What people really want to ask about his childhood, he said, is "What fu**ed you up so bad.?" He grew up like most kids, afraid of monsters, of the monster under the bed, in the closet or in the cellar, but at the same time was attracted to it. One of the main characters in "Doctor Sleep" is a girl of 12. Another is a now-adult Dan from "The Shining," still haunted by his childhood experience at the Overlook Hotel. Kids interest King, he says, because they "haven't started to narrow their focus." He told of seeing a kid sitting in his underwear on a street in his hometown, striking the dirt with a stick and saying, "I'll  get you." If an adult did that, he'd be taken to a mental institution, King said.

He writes about kids for adults. More often authors write about kids for kids. He likes being a voice for the loser.

"Anybody who looks back on high school as the best part of life has severe mental problems," he joked. High school is like being asked to run the gauntlet. At the time, it seemed horrible. He was a fat kid, the youngest in his family and always saying, "Hey guys, wait up."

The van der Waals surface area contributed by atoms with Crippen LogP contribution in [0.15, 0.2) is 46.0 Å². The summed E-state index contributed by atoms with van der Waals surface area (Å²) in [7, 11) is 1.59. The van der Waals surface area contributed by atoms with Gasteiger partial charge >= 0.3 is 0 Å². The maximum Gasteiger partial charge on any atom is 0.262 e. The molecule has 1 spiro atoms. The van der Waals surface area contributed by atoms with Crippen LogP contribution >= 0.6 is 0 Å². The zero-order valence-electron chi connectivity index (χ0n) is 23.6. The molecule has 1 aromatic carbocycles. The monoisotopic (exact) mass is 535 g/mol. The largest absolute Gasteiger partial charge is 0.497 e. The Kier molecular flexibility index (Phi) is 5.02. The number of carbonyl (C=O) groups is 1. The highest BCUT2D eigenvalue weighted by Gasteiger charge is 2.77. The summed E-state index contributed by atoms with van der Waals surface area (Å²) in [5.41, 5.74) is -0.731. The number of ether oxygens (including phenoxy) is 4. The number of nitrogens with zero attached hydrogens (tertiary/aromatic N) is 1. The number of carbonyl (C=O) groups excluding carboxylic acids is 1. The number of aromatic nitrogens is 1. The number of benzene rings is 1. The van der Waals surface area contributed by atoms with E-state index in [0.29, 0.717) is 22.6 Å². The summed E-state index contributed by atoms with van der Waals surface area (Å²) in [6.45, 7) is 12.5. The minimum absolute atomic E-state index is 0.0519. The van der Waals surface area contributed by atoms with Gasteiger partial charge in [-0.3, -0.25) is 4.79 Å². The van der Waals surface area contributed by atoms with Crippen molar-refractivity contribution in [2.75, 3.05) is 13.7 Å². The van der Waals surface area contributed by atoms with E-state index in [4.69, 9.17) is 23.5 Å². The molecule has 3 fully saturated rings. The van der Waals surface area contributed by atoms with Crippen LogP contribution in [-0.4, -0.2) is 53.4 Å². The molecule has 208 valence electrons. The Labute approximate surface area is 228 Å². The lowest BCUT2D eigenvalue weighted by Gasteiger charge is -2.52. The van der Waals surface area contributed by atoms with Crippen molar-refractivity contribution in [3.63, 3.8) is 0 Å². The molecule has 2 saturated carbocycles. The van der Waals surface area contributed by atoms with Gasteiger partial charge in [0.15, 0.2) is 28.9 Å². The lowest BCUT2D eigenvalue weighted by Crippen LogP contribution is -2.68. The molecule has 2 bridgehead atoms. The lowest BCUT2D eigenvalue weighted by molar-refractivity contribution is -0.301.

"'Wait up' is the cry of a loser," he said.

He loves it when the monsters get the bad kids....

On the highlight of his celebrity existence:
While dining with Bruce Springsteen, a beautiful, awestruck young girl kept looking over at their table, then finally approached. Springsteen made a move to get his pen for the anticipated autograph request when she asked, "Aren't you Stephen King?"

"She never fu**ing looked at him," King laughed. "For one golden moment, books trumped rock."

On which movie adaptations of his works he likes:
Stand By Me, The Shawshank Redemption, The Green Mile, Misery and the Dee Wallace version of Cujo.

Which one didn't he like?